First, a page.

In a blimp, you would think the anxiety would be aloft

May 23, 2002|By KEVIN COWHERD

Let me begin by saying that it was not while we floated gently through the skies over Bowie in the Goodyear blimp that the headline "NEWSPAPERMAN KILLED IN FREAK BLIMP MISHAP!" flashed into my head.

No, that happened once we were safely back on the ground and posing for pictures, after a gust of wind blew the blimp toward us and the ground crew chief yelled "Run!" and I thought: In the entire history of aviation, has anyone ever been run over by a blimp?

But that's getting ahead of the story, which began on a gorgeous weekday afternoon when we took off from Freeway Airport in Bowie.

Our pilot was Greg Poppenhouse, 39, from Akron, Ohio, who quickly became my new best friend by virtue of the fact that I was sitting next to him in the gondola and he now held my fate in his hands.

As it turned out, in addition to being a cracker-jack blimp pilot, Poppenhouse flew helicopters in the Army and is also qualified to fly fixed-wing aircraft and hot-air balloons, which was certainly reassuring.

But even more reassuring were the words of Goodyear airship operations manager Scott Baughman, who, right before takeoff, casually mentioned: "Blimps are generally regarded as the safest form of transportation in the world. Goodyear has operated blimps for 77 years with no major injuries to passengers."

Oh-for-77-years - that sounded like a great injury ratio to me.

Now you may think that a huge blimp - this one was 192 feet long, 59 feet high and 50 feet wide - would take off by simply rising horizontally into the air.

But, Mr. or Ms. Know-It-All, you'd be wrong.

What actually happens is that the ground crew lifts the blimp off the ground, then bounces it down hard on its single wheel and pushes it up again.

This clears the tail from the ground and points the nose at about a 20-degree angle, at which point the pilot guns the engine and the blimp goes shooting into the sky.

OK, maybe not shooting - it's a blimp, not a Saturn 5 rocket. Maybe "chugging" into the sky is the better description for what we did.

As it rises, the helium inside the polyester fabric of the familiar cigar-shaped "envelope" expands, allowing it to float along. The blimp has a top speed of 55 mph, but Poppenhouse was only doing about 20 mph. (Not because he was being a wuss, but because we were up here to sight-see, not set any speed records.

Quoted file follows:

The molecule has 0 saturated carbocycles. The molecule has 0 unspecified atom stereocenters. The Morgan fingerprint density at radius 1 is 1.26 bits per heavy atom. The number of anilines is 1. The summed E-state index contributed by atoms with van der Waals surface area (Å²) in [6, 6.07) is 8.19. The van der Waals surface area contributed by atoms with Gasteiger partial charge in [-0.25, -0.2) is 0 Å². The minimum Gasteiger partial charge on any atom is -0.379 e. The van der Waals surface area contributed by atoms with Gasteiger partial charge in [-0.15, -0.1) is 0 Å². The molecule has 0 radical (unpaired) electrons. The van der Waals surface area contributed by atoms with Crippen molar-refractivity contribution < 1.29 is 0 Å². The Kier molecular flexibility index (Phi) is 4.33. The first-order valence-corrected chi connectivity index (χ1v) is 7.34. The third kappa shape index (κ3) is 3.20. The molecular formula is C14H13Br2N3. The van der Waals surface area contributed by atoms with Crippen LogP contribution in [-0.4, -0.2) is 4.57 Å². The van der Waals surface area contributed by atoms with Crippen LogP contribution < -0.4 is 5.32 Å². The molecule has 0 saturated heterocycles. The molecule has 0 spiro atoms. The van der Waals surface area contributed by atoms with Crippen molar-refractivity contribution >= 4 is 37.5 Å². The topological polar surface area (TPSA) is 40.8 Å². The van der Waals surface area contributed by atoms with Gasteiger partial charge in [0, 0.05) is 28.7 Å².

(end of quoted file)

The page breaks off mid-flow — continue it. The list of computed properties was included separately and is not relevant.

Once we had drifted to an altitude of 1,000 feet, Poppenhouse leveled the blimp and we had an absolutely dazzling view of the countryside.

Below us, green fields shimmered in the sunlight and farmers waved and cows grazed, which is not something you really want to see up close. Off in the distance we could see the traffic racing along U.S. 50 and FedEx Field, where the evil Redskins play, as well as the Six Flags amusement park and US Air Arena.

Not that I was really paying attention to the sights, because at this point Poppenhouse decided to whip off his headset and give us an impromptu lesson on blimp-flying.

Mid-air flight lessons always tend to make me nervous. I was in a Cessna once when the guy at the wheel, or whatever you call it, suddenly started explaining how to fly the plane.

Which was fine, except as he did this, I noticed we were drifting toward a mountain, which didn't seem like a good thing.

But Poppenhouse was a total pro. He showed us how the rudder pedals controlled the left-right movement of the airship and how the "elevator wheel" controlled the pitch, and we weren't dipping and rolling as he did this.

There are three Goodyear blimps; ours was called the Spirit of Goodyear, and it travels with a team of four pilots, 17 ground crew members and a public relations manager. After the blimp was used for last Saturday's Preakness telecast, Poppenhouse and his fellow pilots had stuck around the area to give rides to selected Goodyear guests and members of the media, which was how I was able to weasel my way aboard.

Speaking of the Preakness, Poppenhouse said the Goodyear blimp will often float over a stadium or arena for up to 10 hours while shooting a sports event for TV.

Which begged the obvious question: Does this thing have a bathroom?

The short answer, said Poppenhouse, is no.

"We have, um, portable travel johns," he said, and at this point, all of us in the gondola decided it was best to change the subject.

Finally, after about a half-hour, it was time to return to the airport. As we floated in gracefully out of an azure sky, I remembered something Poppenhouse had told us earlier: that the Blue Angels, the Navy's famous precision aerial team, was practicing in the area.

I also remembered that the Goodyear blimp is still restricted from flying over New York and Washington since the terrorist attacks of Sept. 11. And we were damn close to Washington. But, thankfully, the Blue Angels didn't scramble to intercept us, and we landed without incident.

No, the incident took place after we landed.

As we scrambled out of the gondola and another five passengers jumped in to take our place, I shouted to our little group: "Let's get a shot of us with the blimp in the background before it takes off again."

It sounded like a terrific idea at the time.

So we draped our arms around each other. The photographer raised his camera. We all smiled radiantly.

Then a gust of wind came along and suddenly the Spirit of Goodyear was bearing down on us like some kind of giant, deranged creature, with the grounds crew straining to hold it down.

Well, that was the end of the photo-op, unless you wanted a shot of five wild-eyed people running from a blimp.

Which, I suppose, has a certain entertainment value.

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